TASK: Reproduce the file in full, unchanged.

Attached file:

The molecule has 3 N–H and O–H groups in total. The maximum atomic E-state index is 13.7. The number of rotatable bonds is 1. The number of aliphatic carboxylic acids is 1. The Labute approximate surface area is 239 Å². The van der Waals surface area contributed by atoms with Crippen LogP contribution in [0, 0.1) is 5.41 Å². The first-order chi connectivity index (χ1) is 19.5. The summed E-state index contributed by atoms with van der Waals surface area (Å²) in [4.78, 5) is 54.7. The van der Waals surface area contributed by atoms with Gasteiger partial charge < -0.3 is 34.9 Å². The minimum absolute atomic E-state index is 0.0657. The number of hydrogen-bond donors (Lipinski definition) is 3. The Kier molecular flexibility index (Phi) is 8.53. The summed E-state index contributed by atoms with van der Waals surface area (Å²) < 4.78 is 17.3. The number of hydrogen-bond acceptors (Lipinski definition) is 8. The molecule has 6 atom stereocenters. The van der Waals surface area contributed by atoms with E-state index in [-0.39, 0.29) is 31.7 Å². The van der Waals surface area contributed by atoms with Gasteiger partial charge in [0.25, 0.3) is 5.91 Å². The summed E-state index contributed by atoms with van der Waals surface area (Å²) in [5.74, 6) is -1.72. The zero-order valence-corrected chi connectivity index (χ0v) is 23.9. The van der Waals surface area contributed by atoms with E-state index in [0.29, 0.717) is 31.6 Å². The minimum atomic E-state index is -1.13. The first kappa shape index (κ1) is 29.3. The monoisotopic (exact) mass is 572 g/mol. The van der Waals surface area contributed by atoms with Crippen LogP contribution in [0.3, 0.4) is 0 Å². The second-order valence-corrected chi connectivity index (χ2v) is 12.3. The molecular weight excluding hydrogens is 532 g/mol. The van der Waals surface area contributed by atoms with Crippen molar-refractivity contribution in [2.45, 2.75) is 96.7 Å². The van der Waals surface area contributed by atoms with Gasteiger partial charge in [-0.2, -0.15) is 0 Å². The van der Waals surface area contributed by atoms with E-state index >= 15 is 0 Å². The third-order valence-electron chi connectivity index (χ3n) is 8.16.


The molecule has 3 N–H and O–H groups in total. The maximum atomic E-state index is 13.7. The number of rotatable bonds is 1. The number of aliphatic carboxylic acids is 1. The Labute approximate surface area is 239 Å². The van der Waals surface area contributed by atoms with Crippen LogP contribution in [0, 0.1) is 5.41 Å². The first-order chi connectivity index (χ1) is 19.5. The summed E-state index contributed by atoms with van der Waals surface area (Å²) in [4.78, 5) is 54.7. The van der Waals surface area contributed by atoms with Gasteiger partial charge < -0.3 is 34.9 Å². The minimum absolute atomic E-state index is 0.0657. The number of hydrogen-bond donors (Lipinski definition) is 3. The Kier molecular flexibility index (Phi) is 8.53. The summed E-state index contributed by atoms with van der Waals surface area (Å²) < 4.78 is 17.3. The number of hydrogen-bond acceptors (Lipinski definition) is 8. The molecule has 6 atom stereocenters. The van der Waals surface area contributed by atoms with E-state index in [-0.39, 0.29) is 31.7 Å². The van der Waals surface area contributed by atoms with Gasteiger partial charge in [0.25, 0.3) is 5.91 Å². The summed E-state index contributed by atoms with van der Waals surface area (Å²) in [5.74, 6) is -1.72. The zero-order valence-corrected chi connectivity index (χ0v) is 23.9. The van der Waals surface area contributed by atoms with E-state index in [0.29, 0.717) is 31.6 Å². The minimum atomic E-state index is -1.13. The first kappa shape index (κ1) is 29.3. The monoisotopic (exact) mass is 572 g/mol. The van der Waals surface area contributed by atoms with Crippen LogP contribution in [0.3, 0.4) is 0 Å². The second-order valence-corrected chi connectivity index (χ2v) is 12.3. The molecular weight excluding hydrogens is 532 g/mol. The van der Waals surface area contributed by atoms with Crippen molar-refractivity contribution in [2.45, 2.75) is 96.7 Å². The van der Waals surface area contributed by atoms with Gasteiger partial charge in [-0.2, -0.15) is 0 Å². The van der Waals surface area contributed by atoms with E-state index >= 15 is 0 Å². The third-order valence-electron chi connectivity index (χ3n) is 8.16.